How does implementing simonmar's suggestion impact upon #3984? It seems that it renders it obsolete. Should the patch include removing the :{ }: construct?

comment:17 follow-up: Changed 4 years ago by simonmar

I don't know how well Haskeline will cope with multi-line input. Ideally you want Haskeline to be able to navigate and edit the complete multi-line expression.

Also I'm not sure how layout should behave with the prompt, because the first line is already indented: should subsequent lines be indented by the width of the prompt, or should there be a special multi-line continuation prompt?

comment:18 in reply to: ↑ 17 Changed 4 years ago by igloo

Replying to simonmar:

Also I'm not sure how layout should behave with the prompt, because the first line is already indented: should subsequent lines be indented by the width of the prompt, or should there be a special multi-line continuation prompt?

multi-line continuation prompt sounds best to me.

comment:19 in reply to: ↑ 14 ; follow-up: Changed 4 years ago by vivian

Replying to simonmar:

The basic idea is this: when we get a line of input from the user, we call the lexer in "alternative layout rule mode" to read tokens up to the end of the line, and then inspect the state of the lexer at that point.

I add Opt_AlternativeLayoutRule as a dynamic flag. I'm checking to see if the list of ALRContexts is empty and whether an opening curly brace is expected but this does not appear to be sufficient. What in the "state of the lexer" should I be checking?

comment:20 Changed 4 years ago by igloo

  • Owner vivian deleted
  • Status changed from patch to new

comment:21 Changed 4 years ago by vivian

  • Owner set to vivian

comment:22 in reply to: ↑ 19 Changed 4 years ago by simonmar

Replying to vivian:

I add Opt_AlternativeLayoutRule as a dynamic flag. I'm checking to see if the list of ALRContexts is empty and whether an opening curly brace is expected but this does not appear to be sufficient. What in the "state of the lexer" should I be checking?

I don't know. In what way is it not sufficient, can you give an example?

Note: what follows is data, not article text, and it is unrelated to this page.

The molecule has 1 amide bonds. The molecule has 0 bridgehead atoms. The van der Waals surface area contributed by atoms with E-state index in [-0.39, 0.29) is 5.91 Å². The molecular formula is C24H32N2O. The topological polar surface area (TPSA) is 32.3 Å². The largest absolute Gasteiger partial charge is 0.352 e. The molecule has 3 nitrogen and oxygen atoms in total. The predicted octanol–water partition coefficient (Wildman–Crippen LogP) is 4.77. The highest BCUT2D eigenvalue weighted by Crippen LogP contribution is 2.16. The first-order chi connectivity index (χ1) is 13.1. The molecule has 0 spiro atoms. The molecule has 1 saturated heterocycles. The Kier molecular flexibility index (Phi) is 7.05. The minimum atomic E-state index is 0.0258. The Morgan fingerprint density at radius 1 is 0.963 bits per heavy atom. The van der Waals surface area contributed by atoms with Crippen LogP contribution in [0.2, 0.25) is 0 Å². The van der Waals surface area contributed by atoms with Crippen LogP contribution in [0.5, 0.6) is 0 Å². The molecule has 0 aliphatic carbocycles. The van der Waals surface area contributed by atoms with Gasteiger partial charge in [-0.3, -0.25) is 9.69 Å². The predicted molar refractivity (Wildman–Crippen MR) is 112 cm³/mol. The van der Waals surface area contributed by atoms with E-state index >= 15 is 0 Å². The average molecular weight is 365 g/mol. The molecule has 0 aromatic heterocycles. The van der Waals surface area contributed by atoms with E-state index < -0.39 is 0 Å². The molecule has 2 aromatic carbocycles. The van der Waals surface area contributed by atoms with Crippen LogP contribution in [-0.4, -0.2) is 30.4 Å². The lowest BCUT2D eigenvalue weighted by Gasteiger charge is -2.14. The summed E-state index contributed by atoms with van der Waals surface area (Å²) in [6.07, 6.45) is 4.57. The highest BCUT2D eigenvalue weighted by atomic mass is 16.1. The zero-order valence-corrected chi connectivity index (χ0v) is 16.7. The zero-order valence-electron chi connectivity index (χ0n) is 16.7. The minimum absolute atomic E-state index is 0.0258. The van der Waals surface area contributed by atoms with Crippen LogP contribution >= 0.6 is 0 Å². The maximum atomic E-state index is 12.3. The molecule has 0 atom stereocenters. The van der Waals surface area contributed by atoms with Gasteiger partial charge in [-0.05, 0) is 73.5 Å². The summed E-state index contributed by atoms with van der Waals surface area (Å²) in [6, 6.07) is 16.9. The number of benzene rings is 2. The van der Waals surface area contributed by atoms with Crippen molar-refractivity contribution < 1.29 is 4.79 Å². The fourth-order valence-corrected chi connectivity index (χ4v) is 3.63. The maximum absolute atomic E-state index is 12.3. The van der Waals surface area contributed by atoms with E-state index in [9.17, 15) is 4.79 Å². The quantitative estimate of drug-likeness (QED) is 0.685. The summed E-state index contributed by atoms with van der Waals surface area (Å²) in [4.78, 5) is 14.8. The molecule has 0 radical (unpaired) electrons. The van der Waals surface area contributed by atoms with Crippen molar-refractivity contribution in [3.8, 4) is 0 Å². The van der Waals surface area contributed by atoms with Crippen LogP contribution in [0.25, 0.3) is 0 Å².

comment:23 Changed 4 years ago by vivian

I have a working patch that uses simonmar's idea of checking the lexer state in alternative layout mode.

There are now a couple of questions with respect to the GHCi documentation and #3984.

  • First, any open context (basically 'do' and 'let') will trigger multiline mode which is terminated by an empty (cf. blank) line. We can also define something with a 'let':
    Prelude> let foo = "Hello"
    Prelude|
    Prelude> foo
    "Hello"
    

which does not have an associated 'in.' In all these cases, an extra empty line is required. Where in the documentation should we put this feature?

  • #3984 uses :{ and }: to open and close a 'multiline' mode. I think this is now obsolete except if we want to have a 'where' clause.

comment:24 Changed 4 years ago by vivian

  • Status changed from new to patch
  • Summary changed from Interactive "do" notation in GHCi to Multiline commands in GHCi

Patch implements multiline commands in GHCi. (do, case, let).

Patch includes documentation. The testsuite patch modifies a number of GHCi tests that now require an additional blank line after case and let.

#3984 was not modified.

It would be nice to see this in 7.0.

The history is not modified as Haskeline would require modification to replace the previous n lines with one multiline command. Also, it might be better to allow the user to replay each line at a time, so that an error on one line can be changed. I suppose this depends on whether history is used to edit commands or just repeat them.

comment:25 Changed 4 years ago by judahj

You might be able to use the functionality in System.Console.Haskeline.History to merge entered commands into one multiline command. I'm not sure what would happen if a line in the history contained a newline, however.

Please feel free to add tickets for any desired functionality to http://trac.haskell.org/haskeline. Also note the following related ticket:
http://trac.haskell.org/haskeline/ticket/112

comment:26 follow-up: Changed 4 years ago by simonmar

Nice work! And the patch is quite small too.

For 7.0 I'd like to make this optional, since it does change the behaviour and may break people's scripts etc., if it turns out that people prefer multi-line mode then we can make it the default in 7.2.

Could we make it optional, enabled with :set +m for multiline-input?

comment:27 in reply to: ↑ 26 ; follow-up: Changed 4 years ago by vivian

Replying to simonmar:

Could we make it optional, enabled with :set +m for multiline-input?

Sure! maybe :set multiline as the text? (allowing unique prefixes)

Please disregard patch.

comment:28 in reply to: ↑ 27 ; follow-up: Changed 4 years ago by simonmar

Replying to vivian:

Sure! maybe :set multiline as the text? (allowing unique prefixes)

We already have a few of the single-letter options, like :set +s, so I think :set +m is the most consistent choice.

comment:29 in reply to: ↑ 28 Changed 4 years ago by vivian

Replying to simonmar:

Replying to vivian:
We already have a few of the single-letter options, like :set +s, so I think :set +m is the most consistent choice.

Of course. I was confounding :set <option> with :multiline. :set +m it is.

Changed 4 years ago by vivian

Test for multiline interaction #4316

comment:30 Changed 4 years ago by vivian

Multiline mode is now optional and set with :set +m.

The patch passes the validate script.